A case in point is a study published in Proceedings of the National Academy of Sciences by Princeton researchers Anne Case and Angus Deaton on the increased mortality rate among middle-aged white, especially male, Americans aged 45 to 54 from 1998 to 2015, with the increase being .5% per year. During the previous two decades, 1978 to 1998, the mortality in that age range had been decreasing by about 2% per year–as indeed it’s continued to do so in all of the other developed countries since 1998. Why? The researchers posit that, while there’s no definitive proof, these increases are likely due to an increased suicide rate and increased drug and alcohol abuse triggered at least in part by increased financial stress.

If 12-step advocates and drug prohibitionists were correct that the use and abuse of alcohol and other drugs is a result only of individual “disease” or inherent “criminal” (sinful) tendencies, this increase in drug and alcohol abuse would not have happened. But it did. The solution advanced by 12-step advocates is treatment, and by “drug warriors” is a combination of imprisonment and treatment. In both cases, the treatment offered is almost exclusively 12-step treatment, which does not consider social or economic contexts nor social or economic solutions, but rather focuses exclusively on individual “wrongs,” “shortcomings,” and “defects of character” (respectively, steps  5, 7, and 6), with the solution to alcohol/drug abuse being “prayer” (step 11), taking a “moral inventory” (step 4), and “turn[ing] our will and our lives over to the care of God” (step 3).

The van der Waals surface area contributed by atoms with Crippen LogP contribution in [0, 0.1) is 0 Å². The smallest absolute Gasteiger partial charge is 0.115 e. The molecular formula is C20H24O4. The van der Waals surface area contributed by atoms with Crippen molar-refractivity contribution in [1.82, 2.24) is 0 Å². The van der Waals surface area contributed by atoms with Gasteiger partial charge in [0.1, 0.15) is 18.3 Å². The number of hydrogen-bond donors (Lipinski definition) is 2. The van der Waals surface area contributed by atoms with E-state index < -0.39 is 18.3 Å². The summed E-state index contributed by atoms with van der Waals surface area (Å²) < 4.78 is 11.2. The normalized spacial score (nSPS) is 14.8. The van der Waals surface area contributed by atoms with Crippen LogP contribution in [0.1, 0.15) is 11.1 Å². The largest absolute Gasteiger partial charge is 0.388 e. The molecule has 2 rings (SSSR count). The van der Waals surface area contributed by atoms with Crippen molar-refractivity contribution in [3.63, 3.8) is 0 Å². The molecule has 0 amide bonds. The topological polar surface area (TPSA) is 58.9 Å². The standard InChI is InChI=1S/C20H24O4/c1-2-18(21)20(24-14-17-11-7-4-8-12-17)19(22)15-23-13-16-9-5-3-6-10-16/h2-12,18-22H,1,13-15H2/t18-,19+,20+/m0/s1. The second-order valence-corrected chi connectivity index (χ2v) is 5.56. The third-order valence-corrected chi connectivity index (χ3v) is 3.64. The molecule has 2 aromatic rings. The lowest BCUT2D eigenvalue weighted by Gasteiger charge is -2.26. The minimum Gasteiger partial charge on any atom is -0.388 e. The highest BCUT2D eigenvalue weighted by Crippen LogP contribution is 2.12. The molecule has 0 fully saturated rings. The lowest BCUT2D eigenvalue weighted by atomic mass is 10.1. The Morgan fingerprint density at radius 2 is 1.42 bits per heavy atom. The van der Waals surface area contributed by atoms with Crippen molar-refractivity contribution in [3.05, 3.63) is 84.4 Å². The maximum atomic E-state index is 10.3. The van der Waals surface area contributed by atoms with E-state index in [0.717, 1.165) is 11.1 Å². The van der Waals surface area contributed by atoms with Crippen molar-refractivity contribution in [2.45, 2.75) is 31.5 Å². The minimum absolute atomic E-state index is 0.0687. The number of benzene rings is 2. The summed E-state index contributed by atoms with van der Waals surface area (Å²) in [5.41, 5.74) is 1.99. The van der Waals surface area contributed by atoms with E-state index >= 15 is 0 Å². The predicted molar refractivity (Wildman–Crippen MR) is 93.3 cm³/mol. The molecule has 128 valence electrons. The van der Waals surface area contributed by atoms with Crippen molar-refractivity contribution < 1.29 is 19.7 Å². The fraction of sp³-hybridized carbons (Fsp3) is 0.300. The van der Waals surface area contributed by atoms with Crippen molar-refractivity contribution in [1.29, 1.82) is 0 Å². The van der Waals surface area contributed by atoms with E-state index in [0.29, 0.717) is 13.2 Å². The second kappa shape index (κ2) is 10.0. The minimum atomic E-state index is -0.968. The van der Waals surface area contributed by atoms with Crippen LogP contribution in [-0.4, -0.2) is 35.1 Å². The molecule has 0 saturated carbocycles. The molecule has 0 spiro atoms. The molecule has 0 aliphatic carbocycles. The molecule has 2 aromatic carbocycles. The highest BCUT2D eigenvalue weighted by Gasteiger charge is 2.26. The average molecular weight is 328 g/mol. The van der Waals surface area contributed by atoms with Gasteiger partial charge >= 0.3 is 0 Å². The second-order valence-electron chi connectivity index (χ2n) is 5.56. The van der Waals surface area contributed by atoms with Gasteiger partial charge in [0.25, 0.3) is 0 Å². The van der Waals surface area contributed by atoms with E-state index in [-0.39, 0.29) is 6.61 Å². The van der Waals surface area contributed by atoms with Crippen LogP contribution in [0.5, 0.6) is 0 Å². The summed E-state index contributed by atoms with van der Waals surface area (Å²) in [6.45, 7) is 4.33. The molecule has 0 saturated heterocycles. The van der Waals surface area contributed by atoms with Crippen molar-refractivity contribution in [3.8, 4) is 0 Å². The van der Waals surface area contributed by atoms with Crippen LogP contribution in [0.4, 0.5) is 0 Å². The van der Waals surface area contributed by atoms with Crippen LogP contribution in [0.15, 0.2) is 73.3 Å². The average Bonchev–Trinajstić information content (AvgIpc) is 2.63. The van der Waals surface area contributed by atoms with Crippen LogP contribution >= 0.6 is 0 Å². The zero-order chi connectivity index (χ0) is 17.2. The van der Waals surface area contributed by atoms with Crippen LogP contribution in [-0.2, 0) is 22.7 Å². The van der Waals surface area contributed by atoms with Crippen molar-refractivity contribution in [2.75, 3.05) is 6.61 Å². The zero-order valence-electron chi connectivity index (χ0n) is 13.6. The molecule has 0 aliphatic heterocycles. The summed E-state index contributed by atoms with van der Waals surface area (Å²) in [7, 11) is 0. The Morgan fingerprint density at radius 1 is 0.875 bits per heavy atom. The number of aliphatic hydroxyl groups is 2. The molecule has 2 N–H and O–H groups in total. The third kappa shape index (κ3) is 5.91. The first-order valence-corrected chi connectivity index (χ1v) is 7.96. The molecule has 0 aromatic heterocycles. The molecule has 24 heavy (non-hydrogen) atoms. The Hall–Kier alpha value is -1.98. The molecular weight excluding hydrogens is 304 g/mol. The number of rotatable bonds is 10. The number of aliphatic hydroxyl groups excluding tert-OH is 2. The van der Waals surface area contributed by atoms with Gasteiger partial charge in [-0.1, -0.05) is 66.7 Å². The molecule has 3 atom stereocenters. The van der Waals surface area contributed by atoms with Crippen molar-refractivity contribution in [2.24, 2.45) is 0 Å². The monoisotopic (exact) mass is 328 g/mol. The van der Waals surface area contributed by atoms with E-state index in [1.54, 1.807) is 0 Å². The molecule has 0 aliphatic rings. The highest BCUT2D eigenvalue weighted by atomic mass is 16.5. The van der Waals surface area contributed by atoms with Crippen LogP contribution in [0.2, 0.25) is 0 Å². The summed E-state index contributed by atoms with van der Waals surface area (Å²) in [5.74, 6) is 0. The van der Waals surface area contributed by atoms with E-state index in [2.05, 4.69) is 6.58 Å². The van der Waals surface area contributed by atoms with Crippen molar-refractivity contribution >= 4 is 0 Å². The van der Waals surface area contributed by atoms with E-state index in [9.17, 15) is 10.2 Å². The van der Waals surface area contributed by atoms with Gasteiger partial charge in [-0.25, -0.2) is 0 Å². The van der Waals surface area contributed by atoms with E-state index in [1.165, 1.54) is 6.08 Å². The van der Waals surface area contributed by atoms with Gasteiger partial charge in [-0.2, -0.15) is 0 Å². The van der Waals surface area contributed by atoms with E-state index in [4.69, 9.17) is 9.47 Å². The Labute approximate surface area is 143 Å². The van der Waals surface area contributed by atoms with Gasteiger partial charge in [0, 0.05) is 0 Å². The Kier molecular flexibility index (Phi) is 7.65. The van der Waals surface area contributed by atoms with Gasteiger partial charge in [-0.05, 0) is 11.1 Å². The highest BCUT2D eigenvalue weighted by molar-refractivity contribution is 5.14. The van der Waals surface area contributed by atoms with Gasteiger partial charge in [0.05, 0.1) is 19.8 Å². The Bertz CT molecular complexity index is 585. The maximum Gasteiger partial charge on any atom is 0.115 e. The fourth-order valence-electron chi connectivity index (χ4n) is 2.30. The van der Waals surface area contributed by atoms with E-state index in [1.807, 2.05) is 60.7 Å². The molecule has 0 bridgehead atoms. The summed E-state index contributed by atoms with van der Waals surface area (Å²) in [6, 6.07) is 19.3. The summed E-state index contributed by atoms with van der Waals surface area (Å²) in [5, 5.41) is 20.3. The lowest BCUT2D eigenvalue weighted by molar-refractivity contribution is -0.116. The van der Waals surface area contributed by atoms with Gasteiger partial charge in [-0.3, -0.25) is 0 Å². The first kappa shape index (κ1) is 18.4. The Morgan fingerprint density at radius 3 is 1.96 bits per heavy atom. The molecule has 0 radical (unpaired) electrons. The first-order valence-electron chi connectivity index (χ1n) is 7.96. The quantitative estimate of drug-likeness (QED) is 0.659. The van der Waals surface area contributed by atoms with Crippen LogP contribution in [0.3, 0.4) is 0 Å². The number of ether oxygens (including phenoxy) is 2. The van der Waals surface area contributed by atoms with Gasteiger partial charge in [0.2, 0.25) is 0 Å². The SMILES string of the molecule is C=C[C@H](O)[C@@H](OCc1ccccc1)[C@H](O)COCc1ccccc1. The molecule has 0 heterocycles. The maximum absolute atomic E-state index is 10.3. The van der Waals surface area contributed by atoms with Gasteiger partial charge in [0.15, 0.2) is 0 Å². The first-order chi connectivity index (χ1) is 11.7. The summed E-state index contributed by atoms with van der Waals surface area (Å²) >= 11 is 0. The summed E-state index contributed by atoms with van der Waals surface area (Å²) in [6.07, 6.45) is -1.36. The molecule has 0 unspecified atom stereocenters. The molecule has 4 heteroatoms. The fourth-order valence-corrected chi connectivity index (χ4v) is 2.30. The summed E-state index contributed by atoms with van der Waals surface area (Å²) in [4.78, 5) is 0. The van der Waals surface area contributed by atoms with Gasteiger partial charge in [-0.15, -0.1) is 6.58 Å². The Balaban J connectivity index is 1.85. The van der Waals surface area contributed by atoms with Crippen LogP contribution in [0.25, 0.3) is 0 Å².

As one would expect, the 12-step religious program does not work very well. As covered in  a previous post, Alcoholics Anonymous is not effective, both AA’s own statistics (“Comments on AA’s Triennial Surveys”) and controlled studies report that the recovery rate in AA is no better than the rate of spontaneous remission, about 5% annually. Controlled studies of formal 12-step treatment have been even more dismal, with some components used in such treatment, e.g. confrontational “counseling,” having negative outcomes.

So, what do AA advocates and “drug warriors” lean on for scientific support?

One of the standard studies cited — quite possibly the most commonly cited — by 12-step advocates and prohibitionists was conducted in the 1960s. It involved placing rats in Skinner boxes (small boxes with no toys or other amenities–essentially solitary confinement for rats in an ultra-deprived environment) and then giving the rats the choice of either plain water to drink or water laced with morphine. Surprise, surprise — the rats chose the water with morphine. This study was widely cited by both drug prohibitionists and the mass media as “proof” that rats, and by extension people, are powerless over irresistible drugs.